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2002 International Space Station Status Report #3


--------- Forwarded message ----------

2002  Report # 3 
 10 p.m. CST, Monday, Jan. 14, 2002 
 Mission Control Center, Houston, Texas
 Commander Yury Onufrienko and Flight Engineer Carl Walz floated outside
the International Space Station on the first spacewalk of their
expedition and finished installing a second Russian cargo boom, part of
which had been delivered to the station two and a half years ago.  With
coordination help from inside the station by Flight Engineer Dan Bursch,
the two space walkers also installed an amateur radio antenna on the
Zvezda Service Module.

The first space walk Expedition Four crew's five-month tour of duty began
at 2:59 p.m. CST and ended at 9:02 p.m. CST, lasting a total of 6 hours,
3 minutes. Monday's spacewalk was the thirty-second in support of space
station assembly, the seventh such excursion conducted from the station
itself, and the sixth based out of the station's Russian segment. The
total amount of time spent on space station-based spacewalks now stands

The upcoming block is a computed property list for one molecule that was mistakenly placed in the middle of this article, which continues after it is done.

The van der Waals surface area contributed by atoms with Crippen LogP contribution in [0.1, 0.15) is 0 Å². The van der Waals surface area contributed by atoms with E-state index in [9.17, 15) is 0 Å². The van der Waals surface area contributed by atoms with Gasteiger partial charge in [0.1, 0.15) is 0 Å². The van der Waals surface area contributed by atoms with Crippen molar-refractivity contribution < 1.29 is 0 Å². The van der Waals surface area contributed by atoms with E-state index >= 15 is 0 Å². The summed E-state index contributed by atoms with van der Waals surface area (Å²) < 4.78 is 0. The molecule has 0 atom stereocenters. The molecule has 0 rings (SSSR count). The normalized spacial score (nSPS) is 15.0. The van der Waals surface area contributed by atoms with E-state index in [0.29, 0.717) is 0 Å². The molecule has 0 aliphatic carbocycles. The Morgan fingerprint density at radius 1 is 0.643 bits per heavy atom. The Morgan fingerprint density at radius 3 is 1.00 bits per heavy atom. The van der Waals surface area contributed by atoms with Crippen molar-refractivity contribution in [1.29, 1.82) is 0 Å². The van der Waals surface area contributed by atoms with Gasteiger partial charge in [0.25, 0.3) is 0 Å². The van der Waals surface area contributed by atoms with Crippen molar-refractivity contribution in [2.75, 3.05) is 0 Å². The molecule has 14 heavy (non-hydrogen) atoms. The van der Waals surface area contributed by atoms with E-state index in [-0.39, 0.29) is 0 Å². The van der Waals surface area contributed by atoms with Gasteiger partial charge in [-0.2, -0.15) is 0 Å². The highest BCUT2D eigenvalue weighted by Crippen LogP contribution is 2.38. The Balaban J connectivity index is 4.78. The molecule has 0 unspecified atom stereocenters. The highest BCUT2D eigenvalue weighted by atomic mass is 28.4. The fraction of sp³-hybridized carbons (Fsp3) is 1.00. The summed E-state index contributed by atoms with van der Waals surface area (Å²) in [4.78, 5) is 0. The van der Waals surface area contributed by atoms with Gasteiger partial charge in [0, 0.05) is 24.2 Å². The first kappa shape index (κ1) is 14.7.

at 29 hours, 04 minutes, and the total spacewalking time spent on station
construction at 196 hours, 19 minutes.

After exiting the station from the Russian Pirs docking compartment,
Onufrienko and Walz assembled an extension for a Russian cargo boom that
had been previously installed on Pirs. They used the operational cargo
crane, called Strela 1 (Strela is the Russian word for arrow), to get
into position to detach and relocate a similar crane temporarily stored
on the outside of the Unity-to-Zarya connecting tunnel. Known as Strela
2, this second crane was moved back alongside Pirs and attached to a base
point on the opposite side of the docking compartment and airlock at 6:31
p.m. CST. 

The first piece of Strela 2 had been delivered and installed in May 1999,
and the second piece in May 2000. On future spacewalks, the two cranes
may be used to maneuver equipment and spacewalkers.

Onufrienko and Walz also installed an amateur radio antenna on a handrail
at the end of the Zvezda service module. The antenna is one of four that
eventually will allow space station crew members to make "ham"
radio contacts from the comfort of their living quarters inside Zvezda.
Currently, the amateur radio station is inside the Zarya module.

The next spacewalk of the expedition - to be conducted by Onufrienko and
Bursch - is targeted for Jan. 25. The plan for this spacewalk currently
includes installation of the remaining three amateur radio antennae and
thruster deflector shields on the end of Zvezda.

For the latest information on the crew's activities aboard the space
station, future launch dates and times, as well as station sighting
opportunities from anywhere on the Earth, please visit the Web at:
http://spaceflight.nasa.gov. Details on station science operations can be
found on the Web site of the Payload Operations Center at NASA's Marshall
Space Flight Center in Huntsville, Ala. at:
The next ISS status report will be issued Jan. 18.

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